Travis Tritt, “Take It Easy” (The Eagles)
1994 | #21

Where it goes right:  The Eagles were about the countriest rock band you’d ever meet, and did a great deal to influence the evolution of country sounds and styles, so they were a fitting candidate for an all-country tribute album.  The centerpiece of the collection was honky-tonker Travis Tritt’s version of “Take It Easy” – an energetic performance that had even more body than the original, but that still felt reverent toward the legendary group’s classic version.

Grade:  A

 

Conway Twitty, “The Rose” (Bette Midler)
1983 | #1

Where it goes right:  Nowhere.

Where it goes wrong:  Everywhere. (Can you say bad karaoke?)

Grade:  D

 

Jimmy Wayne, “Sara Smile” (Hall and Oates)
2009 | #31

Where it goes wrong:  To put it simply… reinterpreting a song does not mean simply “adding a banjo line.”  The fact that Hall and Oates even sing background vocals on this track only adds to the overall feeling of pointlessness.

Grade:  D+

 

Mark Wills, “Back at One” (Brian McKnight)
1999 | #2

Where it goes wrong:  If it made for an awfully cheesy pop song in the hands of Brian McKnight, it made a flat-out terrible country song when Mark Wills covered it a mere two months after the release of the McKnight version.  It’s a record characterized by superfluous genre-pandering steel guitar fills, and a lead vocal that sounds more occupied with grooving to the beat than making any sort of emotional connection.  The song peaked at #2, and then Wills tackled a Brandy song immediately afterwards.  Seriously, dude?

Grade:  C-

 

Dwight Yoakam, “Suspicious Minds” (Elvis Presley)
1992 | #35

Where it goes right:  Covering an Elvis song is a tall order, to say the least.  The fact that Yoakam’s version rivals the original, with its contemporized arrangement and knockout lead vocal, is hardly a small feat.

Grade:  A

 

What’s your take on these tunes?  What are your favorite cover songs?  What are your least favorite cover songs?

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100 Greatest Men: #80. The Everly Brothers

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rs.jpg” alt=”” width=”160″ height=”159″ />100 Greatest Men: The Complete List

Their fraternal harmonies saturated stations across the radio dial in the fifties and early sixties, and today they’re best remembered as founders of both rock and country music as we know it.

Brothers Don and Phil Everly were born two years apart in the late thirties, and grew up listening to music that transitioned out of the depression and into the second world war. Their father, Ike, was a traveling musician and had his own radio show out of Shenandoah, Iowa.

They started as part of the family act, but as they got older, they became a duo. Through the help of Chet Atkins, they received a record deal at Columbia, which faltered after one failed single. Still, Atkins encouraged them to stay at it, and helped them get a publishing contract in Nashville.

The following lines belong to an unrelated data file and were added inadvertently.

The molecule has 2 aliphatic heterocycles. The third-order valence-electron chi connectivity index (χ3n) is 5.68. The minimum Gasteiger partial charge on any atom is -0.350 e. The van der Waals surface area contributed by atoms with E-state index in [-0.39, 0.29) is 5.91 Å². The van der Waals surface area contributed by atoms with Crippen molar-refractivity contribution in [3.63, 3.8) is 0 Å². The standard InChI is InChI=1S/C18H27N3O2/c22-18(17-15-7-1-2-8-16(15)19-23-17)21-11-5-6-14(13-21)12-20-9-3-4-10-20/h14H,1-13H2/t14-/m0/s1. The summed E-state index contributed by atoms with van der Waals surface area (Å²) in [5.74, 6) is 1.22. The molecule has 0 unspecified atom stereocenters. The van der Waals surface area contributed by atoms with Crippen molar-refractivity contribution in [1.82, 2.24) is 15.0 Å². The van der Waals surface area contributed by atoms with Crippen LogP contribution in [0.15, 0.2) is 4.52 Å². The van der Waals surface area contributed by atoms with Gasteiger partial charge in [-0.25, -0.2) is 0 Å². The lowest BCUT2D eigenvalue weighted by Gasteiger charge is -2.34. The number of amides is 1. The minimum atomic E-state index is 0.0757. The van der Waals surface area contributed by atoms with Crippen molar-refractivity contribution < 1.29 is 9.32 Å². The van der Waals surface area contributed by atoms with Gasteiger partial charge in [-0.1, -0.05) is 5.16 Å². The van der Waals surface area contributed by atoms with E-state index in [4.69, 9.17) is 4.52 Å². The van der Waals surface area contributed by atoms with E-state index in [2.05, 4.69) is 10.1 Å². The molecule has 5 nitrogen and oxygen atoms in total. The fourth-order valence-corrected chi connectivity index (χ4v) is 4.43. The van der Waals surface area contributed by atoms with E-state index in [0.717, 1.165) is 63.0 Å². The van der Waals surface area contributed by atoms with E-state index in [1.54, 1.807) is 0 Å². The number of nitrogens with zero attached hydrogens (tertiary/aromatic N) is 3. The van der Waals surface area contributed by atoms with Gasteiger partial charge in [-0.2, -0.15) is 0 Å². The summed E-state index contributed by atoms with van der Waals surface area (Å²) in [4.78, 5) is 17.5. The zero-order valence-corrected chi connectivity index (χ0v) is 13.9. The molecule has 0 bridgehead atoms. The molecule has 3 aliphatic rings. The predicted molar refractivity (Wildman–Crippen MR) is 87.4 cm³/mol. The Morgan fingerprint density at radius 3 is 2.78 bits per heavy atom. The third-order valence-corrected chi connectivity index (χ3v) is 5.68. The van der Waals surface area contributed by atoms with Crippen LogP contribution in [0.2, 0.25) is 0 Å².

Their publisher, Acuff-Rose, introduced them to the higher-ups at Cadence Records, and when they signed with the label, the hits came quickly. Hits like “Bye Bye Love”, “Wake Up Little Susie”, “Devoted to You”, and “Bird Dog” made a big impact on the radio, reaching the upper ranks of the pop and country charts in America. Their Rockabilly sound reached all the way around the world, as the duo had big hits in the United Kingdom and Australia.

As format walls hardened, the band signed with Warner Bros., where they had their last big pop hits with “Cathy’s Clown” and “When Will I Be Loved.” Interestingly, though the songs didn’t crack the country charts back then, both would later be covered by female country artists who took them all the way to #1. When Reba McEntire sang “Cathy’s Clown” and Linda Ronstadt sang “When Will I Be Loved”, they sounded just as country as anything else at the time, if not a bit more.

Throughout the sixties, their fortunes faded at radio, and a feud broke the duo apart in the seventies. But before they temporarily called it quits, they released the landmark 1968 set Roots, a critically acclaimed set that was one of the earliest examples of the country-rock that Ronstadt and the Eagles would mainstream in the years that followed.

The Everly Brothers were among the first group of acts inducted during the inaugural year of the Rock and Roll Hall of Fame in 1986. Since then, they’ve been inducted into the Country Music Hall of Fame and received the Grammy Lifetime Achievement Award.

Essential Singles:

  • Bye Bye Love, 1957
  • Wake Up Little Susie, 1957
  • All I Have to Do is Dream, 1958
  • Take a Message to Mary, 1959
  • Cathy’s Clown, 1960
  • When Will I Be Loved, 1960

Essential Albums:

  • The Everly Brothers, 1958
  • Songs Our Daddy Taught Us, 1959
  • It’s Everly Time, 1960
  • A Date With the Everly Brothers, 1961
  • Roots, 1968

Next: #79. Hank Locklin

Previous: #81. Eagles

100 Greatest Men: The Complete List